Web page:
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Can Community Investment Trusts Help Slow Down Gentrification in Portland?

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Portland, Oregon

Every morning Elizabeth Guerrero starts doling out breakfast burritos and shots of espresso through the window of La Osita. Her food cart sits at Plaza 122, an unassuming strip mall in a part of Portland, Oregon, far removed from the quirky boutiques lovingly satirized in Portlandia sketches.

The storefronts and offices in Plaza 122 reflect the surrounding neighborhood: multilingual tax preparers; the Somali-American Council of Oregon; a Russian lotion shop; a security firm; a cab company; a hair salon.

What isn’t apparent briefly passing by is that Plaza 122 is an experiment that hopes to keep the existing community from being displaced by gentrification. The businesses that operate there are independently owned, but the property belongs to the East Portland Community Investment Trust. Guerrero, other shop owners, and more than one hundred others are invested in the CIT, early adopters of a program intended to help the asset-poor accrue equity and a sense of community ownership.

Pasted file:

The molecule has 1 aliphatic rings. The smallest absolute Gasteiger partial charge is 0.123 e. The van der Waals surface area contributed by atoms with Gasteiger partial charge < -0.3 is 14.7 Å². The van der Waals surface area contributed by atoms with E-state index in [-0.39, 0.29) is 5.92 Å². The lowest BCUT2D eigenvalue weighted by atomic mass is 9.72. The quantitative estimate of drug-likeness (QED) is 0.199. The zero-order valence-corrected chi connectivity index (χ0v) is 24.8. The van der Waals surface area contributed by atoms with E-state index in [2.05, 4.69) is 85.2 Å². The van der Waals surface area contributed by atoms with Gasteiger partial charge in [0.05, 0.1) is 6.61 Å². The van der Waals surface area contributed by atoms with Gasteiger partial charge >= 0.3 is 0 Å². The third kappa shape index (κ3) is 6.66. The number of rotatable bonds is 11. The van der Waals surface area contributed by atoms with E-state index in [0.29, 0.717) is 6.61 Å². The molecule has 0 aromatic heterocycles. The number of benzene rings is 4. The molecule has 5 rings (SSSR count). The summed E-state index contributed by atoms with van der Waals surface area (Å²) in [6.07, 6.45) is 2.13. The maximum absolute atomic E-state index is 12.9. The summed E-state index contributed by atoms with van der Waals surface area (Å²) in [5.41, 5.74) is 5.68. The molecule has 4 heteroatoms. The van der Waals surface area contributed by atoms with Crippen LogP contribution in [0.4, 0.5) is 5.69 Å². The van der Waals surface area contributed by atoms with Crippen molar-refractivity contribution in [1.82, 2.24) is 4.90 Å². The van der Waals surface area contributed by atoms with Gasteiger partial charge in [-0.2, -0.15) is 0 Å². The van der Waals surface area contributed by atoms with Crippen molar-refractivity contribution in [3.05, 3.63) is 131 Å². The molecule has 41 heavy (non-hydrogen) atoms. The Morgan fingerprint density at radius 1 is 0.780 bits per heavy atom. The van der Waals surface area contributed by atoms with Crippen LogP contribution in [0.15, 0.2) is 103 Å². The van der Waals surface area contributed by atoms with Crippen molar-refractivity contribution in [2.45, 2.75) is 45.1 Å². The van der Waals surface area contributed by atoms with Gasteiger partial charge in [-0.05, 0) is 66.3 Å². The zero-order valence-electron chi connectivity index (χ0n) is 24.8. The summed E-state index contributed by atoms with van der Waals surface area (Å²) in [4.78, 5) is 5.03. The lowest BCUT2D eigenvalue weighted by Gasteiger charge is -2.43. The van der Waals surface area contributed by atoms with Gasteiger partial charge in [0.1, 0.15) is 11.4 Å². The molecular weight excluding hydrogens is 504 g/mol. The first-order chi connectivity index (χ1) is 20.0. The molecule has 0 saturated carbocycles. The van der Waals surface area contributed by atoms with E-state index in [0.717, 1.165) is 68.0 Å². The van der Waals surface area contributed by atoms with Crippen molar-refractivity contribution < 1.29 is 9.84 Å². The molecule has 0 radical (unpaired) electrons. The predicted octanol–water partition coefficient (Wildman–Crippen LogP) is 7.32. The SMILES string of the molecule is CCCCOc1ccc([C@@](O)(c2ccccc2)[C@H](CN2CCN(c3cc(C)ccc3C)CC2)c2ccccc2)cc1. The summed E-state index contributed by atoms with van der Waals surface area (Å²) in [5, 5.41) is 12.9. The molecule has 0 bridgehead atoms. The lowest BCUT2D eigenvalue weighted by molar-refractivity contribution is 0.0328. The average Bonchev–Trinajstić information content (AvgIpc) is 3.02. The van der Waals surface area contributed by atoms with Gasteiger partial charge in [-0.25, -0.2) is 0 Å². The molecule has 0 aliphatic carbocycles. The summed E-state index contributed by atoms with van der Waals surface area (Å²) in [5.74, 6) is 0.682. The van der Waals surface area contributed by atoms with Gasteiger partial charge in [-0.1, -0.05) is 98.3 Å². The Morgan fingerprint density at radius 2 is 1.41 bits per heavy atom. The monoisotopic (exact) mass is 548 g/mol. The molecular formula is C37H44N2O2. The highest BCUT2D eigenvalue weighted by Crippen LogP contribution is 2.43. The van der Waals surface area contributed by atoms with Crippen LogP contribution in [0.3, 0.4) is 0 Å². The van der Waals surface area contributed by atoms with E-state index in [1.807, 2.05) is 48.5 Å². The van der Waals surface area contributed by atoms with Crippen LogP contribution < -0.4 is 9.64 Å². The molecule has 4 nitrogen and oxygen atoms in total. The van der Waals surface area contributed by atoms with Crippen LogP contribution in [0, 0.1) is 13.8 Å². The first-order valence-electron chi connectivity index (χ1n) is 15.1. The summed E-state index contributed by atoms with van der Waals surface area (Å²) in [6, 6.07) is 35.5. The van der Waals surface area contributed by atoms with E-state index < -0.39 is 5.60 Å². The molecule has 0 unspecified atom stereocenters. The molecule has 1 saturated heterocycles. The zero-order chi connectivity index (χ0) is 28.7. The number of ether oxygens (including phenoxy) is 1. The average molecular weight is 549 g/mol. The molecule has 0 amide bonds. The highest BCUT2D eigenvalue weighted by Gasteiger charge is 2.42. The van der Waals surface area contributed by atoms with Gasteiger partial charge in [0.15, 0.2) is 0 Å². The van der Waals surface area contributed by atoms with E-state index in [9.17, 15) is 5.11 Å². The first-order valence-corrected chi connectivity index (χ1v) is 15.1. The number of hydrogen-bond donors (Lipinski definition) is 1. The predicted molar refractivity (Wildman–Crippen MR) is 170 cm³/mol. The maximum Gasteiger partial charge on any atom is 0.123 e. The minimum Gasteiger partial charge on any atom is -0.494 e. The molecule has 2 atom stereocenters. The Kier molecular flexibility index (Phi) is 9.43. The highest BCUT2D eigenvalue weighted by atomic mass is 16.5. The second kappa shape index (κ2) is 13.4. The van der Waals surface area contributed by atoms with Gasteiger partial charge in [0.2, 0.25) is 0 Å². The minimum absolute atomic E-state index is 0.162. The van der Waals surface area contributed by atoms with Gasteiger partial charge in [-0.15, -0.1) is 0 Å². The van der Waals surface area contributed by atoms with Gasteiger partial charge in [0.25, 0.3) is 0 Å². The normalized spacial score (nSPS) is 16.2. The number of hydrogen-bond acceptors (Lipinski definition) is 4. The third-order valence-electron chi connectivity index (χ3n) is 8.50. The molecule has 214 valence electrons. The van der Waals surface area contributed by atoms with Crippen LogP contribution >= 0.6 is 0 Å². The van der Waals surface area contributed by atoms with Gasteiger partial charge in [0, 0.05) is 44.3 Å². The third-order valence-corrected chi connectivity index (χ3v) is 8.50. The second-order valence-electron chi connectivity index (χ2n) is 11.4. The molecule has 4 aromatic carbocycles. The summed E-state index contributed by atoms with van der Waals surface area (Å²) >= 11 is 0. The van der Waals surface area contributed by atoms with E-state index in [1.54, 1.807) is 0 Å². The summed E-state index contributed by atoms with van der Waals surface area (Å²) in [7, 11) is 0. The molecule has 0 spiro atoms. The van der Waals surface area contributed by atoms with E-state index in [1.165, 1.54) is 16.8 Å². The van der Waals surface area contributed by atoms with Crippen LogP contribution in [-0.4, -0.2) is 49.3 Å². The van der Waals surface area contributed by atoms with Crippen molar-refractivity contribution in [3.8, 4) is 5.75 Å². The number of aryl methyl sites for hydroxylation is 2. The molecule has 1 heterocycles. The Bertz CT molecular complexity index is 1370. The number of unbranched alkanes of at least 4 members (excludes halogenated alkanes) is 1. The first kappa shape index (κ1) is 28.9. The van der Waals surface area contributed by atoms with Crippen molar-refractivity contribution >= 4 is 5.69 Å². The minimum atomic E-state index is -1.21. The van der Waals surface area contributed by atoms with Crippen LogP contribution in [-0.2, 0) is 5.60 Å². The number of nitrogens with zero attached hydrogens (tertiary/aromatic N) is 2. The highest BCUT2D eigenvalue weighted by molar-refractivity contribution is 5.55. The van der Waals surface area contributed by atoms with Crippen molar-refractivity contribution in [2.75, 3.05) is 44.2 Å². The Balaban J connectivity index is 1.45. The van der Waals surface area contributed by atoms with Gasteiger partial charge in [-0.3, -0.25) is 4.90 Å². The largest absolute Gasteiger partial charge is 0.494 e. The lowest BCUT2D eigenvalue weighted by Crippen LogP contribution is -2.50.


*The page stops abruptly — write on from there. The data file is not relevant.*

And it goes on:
Recent years of rapid growth have priced many low-income communities out of Portland’s urban core, and now growth is spreading East. A 2018 study conducted by the Bureau of Planning and Sustainability found that East Portland has seen the city’s fastest increase in housing costs, and that more than 14,000 households are cost-burdened, paying over thirty percent of their income on rent.



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Thanks !

Thanks for sharing this, you are awesome !